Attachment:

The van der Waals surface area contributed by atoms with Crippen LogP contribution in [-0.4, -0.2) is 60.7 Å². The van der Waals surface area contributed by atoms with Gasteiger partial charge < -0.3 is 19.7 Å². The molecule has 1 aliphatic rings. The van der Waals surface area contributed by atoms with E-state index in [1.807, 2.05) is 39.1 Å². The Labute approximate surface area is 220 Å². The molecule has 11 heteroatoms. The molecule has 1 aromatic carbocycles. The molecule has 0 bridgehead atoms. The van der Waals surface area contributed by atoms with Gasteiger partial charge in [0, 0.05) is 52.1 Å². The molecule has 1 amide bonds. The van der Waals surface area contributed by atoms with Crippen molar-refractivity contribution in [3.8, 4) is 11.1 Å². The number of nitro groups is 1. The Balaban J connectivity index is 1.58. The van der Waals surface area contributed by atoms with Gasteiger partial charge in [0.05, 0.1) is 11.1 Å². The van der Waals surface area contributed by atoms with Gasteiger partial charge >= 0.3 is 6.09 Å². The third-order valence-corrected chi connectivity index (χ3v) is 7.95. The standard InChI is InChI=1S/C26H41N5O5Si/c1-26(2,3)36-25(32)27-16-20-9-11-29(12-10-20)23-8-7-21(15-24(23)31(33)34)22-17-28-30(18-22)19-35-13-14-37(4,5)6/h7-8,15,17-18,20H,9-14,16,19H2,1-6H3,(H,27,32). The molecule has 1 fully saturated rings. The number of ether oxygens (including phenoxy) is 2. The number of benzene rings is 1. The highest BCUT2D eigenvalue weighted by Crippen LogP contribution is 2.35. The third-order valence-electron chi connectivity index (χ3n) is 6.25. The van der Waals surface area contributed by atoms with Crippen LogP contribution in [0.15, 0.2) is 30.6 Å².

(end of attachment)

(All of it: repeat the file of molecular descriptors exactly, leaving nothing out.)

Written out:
The van der Waals surface area contributed by atoms with Crippen LogP contribution in [-0.4, -0.2) is 60.7 Å². The van der Waals surface area contributed by atoms with Gasteiger partial charge < -0.3 is 19.7 Å². The molecule has 1 aliphatic rings. The van der Waals surface area contributed by atoms with E-state index in [1.807, 2.05) is 39.1 Å². The Labute approximate surface area is 220 Å². The molecule has 11 heteroatoms. The molecule has 1 aromatic carbocycles. The molecule has 0 bridgehead atoms. The van der Waals surface area contributed by atoms with Gasteiger partial charge in [0, 0.05) is 52.1 Å². The molecule has 1 amide bonds. The van der Waals surface area contributed by atoms with Crippen molar-refractivity contribution in [3.8, 4) is 11.1 Å². The number of nitro groups is 1. The Balaban J connectivity index is 1.58. The van der Waals surface area contributed by atoms with Gasteiger partial charge in [0.05, 0.1) is 11.1 Å². The van der Waals surface area contributed by atoms with Gasteiger partial charge >= 0.3 is 6.09 Å². The third-order valence-corrected chi connectivity index (χ3v) is 7.95. The standard InChI is InChI=1S/C26H41N5O5Si/c1-26(2,3)36-25(32)27-16-20-9-11-29(12-10-20)23-8-7-21(15-24(23)31(33)34)22-17-28-30(18-22)19-35-13-14-37(4,5)6/h7-8,15,17-18,20H,9-14,16,19H2,1-6H3,(H,27,32). The molecule has 1 fully saturated rings. The number of ether oxygens (including phenoxy) is 2. The number of benzene rings is 1. The highest BCUT2D eigenvalue weighted by Crippen LogP contribution is 2.35. The third-order valence-electron chi connectivity index (χ3n) is 6.25. The van der Waals surface area contributed by atoms with Crippen LogP contribution in [0.15, 0.2) is 30.6 Å².